About two weeks after returning to Saipan, the defendants enrolled X.N. in public school. Lili Tydingco stated that she did not apply for a student visa for X.N. because the school never asked for one. Lili Tydingco simply gave the school a copy of X.N.’s passport and the authorization letter.
Defendants also filled out other forms to enroll X.N. in school, including a consent to disclose the child’s directory information and a hand-drawn map depicting the location of their house.
X.N. lived with defendants until February 2015. After X.N. left her home, Lili Tydingco voluntarily spoke to an agent from Homeland Security and signed a written statement.
After Lili Tydingco’s interview with the agent, the U.S. government indicted her and Francisco Tydingco.
In reversing the convictions, the Ninth Circuit judges said Lili Tydingco admitted seeing X.N.’s I-94 and the mandatory departure date of Nov. 4, 2013, yet she kept the child in her house long after that mandatory departure date passed.
On this record, the Ninth Circuit judges said, a rational juror could have found that Lili Tydingco knew that X.N.’s continued presence in the U.S. was unlawful after Nov. 4, 2013, and that Lili Tydingcoo intended to violate immigration laws.
With respect to Francisco Tydingco, the judges said, the fact that he was named as a guardian in the Chinese letter of authorization from X.N.’s parents is circumstantial evidence tending to show that he actively participated in the plan to bring the child to the CNMI for a period longer than authorized by law.
A rational juror, the judges said, could conclude that Francisco Tydingco intended to give X.N. a place to live long after her parole period ended and that he had a financial motive for doing so: The defendants’ family had modest income and Francisco Tydingco was an active participant in what occurred.
Therefore, the judges said, defendants are not entitled to outright reversal of their convictions.
Turning to defendants’ claims of instructional error and their request for a new trial, the judges said the district court instructed the jury simply that the term “harbor” “means to afford shelter to.
The instructions, the Ninth Circuit judges said, did not include any requirement that the jury consider whether defendants intended to violate the law.
Defendants asked the court to instruct the jury that it had to find that they sheltered X.N. for the specific purpose of avoiding detection by immigration authorities.
The Ninth Circuit judges said Manglona declined to give that proposed instruction.
The judges hold that, although the district court properly rejected the defendants’ particular formulation, harboring instructions must require a finding that defendants intended to violate the law.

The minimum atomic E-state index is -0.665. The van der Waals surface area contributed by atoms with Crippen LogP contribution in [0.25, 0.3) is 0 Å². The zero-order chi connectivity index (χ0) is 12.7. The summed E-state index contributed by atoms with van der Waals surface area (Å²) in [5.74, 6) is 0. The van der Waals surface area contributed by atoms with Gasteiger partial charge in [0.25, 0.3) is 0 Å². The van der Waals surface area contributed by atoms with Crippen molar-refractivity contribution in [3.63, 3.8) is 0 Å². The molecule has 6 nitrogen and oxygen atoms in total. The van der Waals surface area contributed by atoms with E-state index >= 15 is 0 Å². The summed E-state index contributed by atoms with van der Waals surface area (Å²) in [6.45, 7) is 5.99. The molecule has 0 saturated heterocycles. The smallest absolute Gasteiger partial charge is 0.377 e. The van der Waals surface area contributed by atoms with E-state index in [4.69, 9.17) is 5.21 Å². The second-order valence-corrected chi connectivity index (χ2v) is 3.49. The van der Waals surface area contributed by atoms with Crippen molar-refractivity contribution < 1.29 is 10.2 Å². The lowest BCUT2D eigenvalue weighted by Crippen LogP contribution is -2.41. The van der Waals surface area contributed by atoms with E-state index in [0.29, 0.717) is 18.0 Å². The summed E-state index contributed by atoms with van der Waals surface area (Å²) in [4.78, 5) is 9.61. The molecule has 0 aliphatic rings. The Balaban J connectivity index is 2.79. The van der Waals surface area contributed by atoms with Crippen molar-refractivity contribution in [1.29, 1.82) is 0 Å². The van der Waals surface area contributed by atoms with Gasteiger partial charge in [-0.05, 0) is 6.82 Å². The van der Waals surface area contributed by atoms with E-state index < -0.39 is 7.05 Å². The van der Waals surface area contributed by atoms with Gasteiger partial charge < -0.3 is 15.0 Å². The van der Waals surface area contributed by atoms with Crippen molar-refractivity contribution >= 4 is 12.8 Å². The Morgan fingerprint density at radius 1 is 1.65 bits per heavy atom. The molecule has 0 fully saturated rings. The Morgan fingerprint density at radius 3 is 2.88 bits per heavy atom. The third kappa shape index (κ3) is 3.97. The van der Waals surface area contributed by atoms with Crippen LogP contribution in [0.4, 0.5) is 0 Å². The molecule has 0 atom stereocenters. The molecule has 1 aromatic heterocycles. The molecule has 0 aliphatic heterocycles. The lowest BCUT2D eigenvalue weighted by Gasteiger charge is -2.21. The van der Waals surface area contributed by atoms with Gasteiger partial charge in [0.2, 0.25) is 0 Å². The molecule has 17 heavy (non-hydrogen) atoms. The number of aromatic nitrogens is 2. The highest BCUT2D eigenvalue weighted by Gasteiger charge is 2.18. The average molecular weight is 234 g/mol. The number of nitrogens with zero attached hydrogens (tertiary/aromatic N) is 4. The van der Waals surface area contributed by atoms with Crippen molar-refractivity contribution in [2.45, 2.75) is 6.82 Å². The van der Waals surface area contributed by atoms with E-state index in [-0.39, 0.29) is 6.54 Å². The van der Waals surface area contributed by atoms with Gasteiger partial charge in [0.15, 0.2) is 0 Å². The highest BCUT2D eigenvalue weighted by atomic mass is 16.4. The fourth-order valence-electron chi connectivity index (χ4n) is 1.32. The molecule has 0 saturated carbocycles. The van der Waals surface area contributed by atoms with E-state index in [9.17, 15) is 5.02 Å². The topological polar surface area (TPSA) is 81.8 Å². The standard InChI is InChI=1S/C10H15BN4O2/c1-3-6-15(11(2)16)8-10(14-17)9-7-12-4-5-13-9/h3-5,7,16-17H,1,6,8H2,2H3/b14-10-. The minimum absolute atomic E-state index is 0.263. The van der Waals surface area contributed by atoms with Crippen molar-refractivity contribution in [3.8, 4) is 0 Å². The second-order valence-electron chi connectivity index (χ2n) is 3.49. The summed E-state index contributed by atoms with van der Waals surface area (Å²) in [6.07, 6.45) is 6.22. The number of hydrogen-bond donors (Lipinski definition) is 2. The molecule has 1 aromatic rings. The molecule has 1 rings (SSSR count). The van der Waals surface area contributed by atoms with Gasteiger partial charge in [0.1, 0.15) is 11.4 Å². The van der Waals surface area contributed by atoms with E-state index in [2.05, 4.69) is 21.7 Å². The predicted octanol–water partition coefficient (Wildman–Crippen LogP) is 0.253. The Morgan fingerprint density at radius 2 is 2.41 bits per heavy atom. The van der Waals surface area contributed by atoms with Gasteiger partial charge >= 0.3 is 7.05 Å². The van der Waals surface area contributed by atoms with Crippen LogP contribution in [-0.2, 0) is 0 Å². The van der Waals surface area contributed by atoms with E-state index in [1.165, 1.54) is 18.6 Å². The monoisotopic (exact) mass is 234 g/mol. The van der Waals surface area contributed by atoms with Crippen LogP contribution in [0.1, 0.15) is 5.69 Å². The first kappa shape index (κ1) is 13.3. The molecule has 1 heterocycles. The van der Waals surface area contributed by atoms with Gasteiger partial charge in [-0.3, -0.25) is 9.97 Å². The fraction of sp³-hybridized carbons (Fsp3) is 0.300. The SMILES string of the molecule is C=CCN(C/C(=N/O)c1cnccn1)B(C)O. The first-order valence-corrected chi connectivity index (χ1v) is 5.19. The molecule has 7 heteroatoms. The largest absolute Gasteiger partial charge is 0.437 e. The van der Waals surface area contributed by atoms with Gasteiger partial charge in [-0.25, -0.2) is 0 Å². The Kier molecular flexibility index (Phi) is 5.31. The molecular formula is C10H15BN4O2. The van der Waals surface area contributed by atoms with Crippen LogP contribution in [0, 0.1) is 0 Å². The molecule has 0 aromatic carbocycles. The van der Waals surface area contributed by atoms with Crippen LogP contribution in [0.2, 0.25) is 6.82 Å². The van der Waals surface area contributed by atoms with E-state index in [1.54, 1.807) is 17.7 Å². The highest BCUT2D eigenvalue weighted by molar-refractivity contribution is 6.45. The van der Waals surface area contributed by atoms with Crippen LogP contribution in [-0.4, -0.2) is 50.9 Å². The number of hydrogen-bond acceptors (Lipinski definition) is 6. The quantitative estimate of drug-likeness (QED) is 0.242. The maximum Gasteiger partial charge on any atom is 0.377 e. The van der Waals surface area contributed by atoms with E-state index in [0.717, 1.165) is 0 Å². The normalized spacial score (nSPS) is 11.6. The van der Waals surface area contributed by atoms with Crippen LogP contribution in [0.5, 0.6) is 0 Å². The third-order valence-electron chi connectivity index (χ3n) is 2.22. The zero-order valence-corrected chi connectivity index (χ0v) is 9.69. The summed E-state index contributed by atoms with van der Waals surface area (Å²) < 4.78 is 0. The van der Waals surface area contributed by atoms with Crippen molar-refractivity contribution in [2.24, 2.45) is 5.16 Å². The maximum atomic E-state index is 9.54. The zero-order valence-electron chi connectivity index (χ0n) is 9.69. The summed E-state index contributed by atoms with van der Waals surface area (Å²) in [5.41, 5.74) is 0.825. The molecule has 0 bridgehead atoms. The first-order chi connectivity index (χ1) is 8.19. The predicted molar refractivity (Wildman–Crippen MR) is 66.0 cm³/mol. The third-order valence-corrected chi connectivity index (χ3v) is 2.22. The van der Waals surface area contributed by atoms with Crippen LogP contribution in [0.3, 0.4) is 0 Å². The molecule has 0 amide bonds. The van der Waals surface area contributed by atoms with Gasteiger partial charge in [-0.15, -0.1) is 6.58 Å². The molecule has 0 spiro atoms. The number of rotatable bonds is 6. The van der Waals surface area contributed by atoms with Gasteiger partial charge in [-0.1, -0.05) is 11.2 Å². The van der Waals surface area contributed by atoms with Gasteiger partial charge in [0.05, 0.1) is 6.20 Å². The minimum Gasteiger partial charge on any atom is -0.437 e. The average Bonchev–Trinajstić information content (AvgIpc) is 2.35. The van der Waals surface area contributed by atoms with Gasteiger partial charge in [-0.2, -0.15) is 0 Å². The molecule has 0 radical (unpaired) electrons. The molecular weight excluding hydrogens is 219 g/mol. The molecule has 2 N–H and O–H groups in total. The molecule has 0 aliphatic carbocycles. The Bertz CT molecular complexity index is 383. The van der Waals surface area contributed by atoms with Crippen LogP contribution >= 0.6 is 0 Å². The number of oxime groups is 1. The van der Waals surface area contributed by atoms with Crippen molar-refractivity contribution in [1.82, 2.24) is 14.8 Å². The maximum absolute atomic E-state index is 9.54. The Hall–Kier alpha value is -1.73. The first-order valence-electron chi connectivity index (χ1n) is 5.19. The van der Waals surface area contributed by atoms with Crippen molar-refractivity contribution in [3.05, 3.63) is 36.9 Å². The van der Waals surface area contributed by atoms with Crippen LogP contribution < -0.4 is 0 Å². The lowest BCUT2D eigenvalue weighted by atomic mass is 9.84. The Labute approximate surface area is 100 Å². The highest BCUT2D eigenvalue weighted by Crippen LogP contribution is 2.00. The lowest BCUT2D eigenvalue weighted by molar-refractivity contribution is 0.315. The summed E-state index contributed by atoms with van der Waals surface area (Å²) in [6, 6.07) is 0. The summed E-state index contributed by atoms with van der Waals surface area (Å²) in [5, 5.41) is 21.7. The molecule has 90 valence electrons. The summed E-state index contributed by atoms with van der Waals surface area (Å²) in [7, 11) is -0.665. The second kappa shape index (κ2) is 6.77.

In summary, the judges said, the jury instructions were legally deficient by not requiring the jury to find that defendants intended to violate the law.
The omitted instruction, the judges said, was not harmless beyond a reasonable doubt, because it went to the heart of Mrs. Tydingco’s primary defense—that she did not understand the immigration laws and did not act with the intent to violate the law.
The judges said Mr. Tydingco’s conviction rises or falls with Mrs. Tydingco’s in this respect, because his conviction for aiding and abetting cannot stand without her conviction for the underlying offense of harboring.
The judges said the district court instructed the jury that “reckless disregard” means “being aware of facts which, if considered and weighted in a reasonable manner, indicate a substantial and unjustifiable risk that” the person harbored was in fact an alien and was in the U.S. unlawfully.
The government, the judges said, concedes that the instruction was plainly erroneous in light of a Ninth Circuit ruling in U.S. v. Rodriguez.
In the Rodriguez case, the court held that reckless disregard requires that the defendant herself must be aware of facts for which an inference of risk could be drawn and the defendant must actual draw that inference.
In sum, the judges said, Mrs. Tydingo has shown more than a mere possibility that the jury would have reached a different verdict if properly instructed on reckless disregard.
Here, the judges said, the jury might have relief on a legally invalid theory to convict Mrs. Tydingco: that she acted in reckless disregard because a reasonable person, aware of the facts that Mrs. Tydingco knew, would have understood the risk that X.N. remained in the country unlawfully—even if Mrs. Tydingco herself did not understand that risk.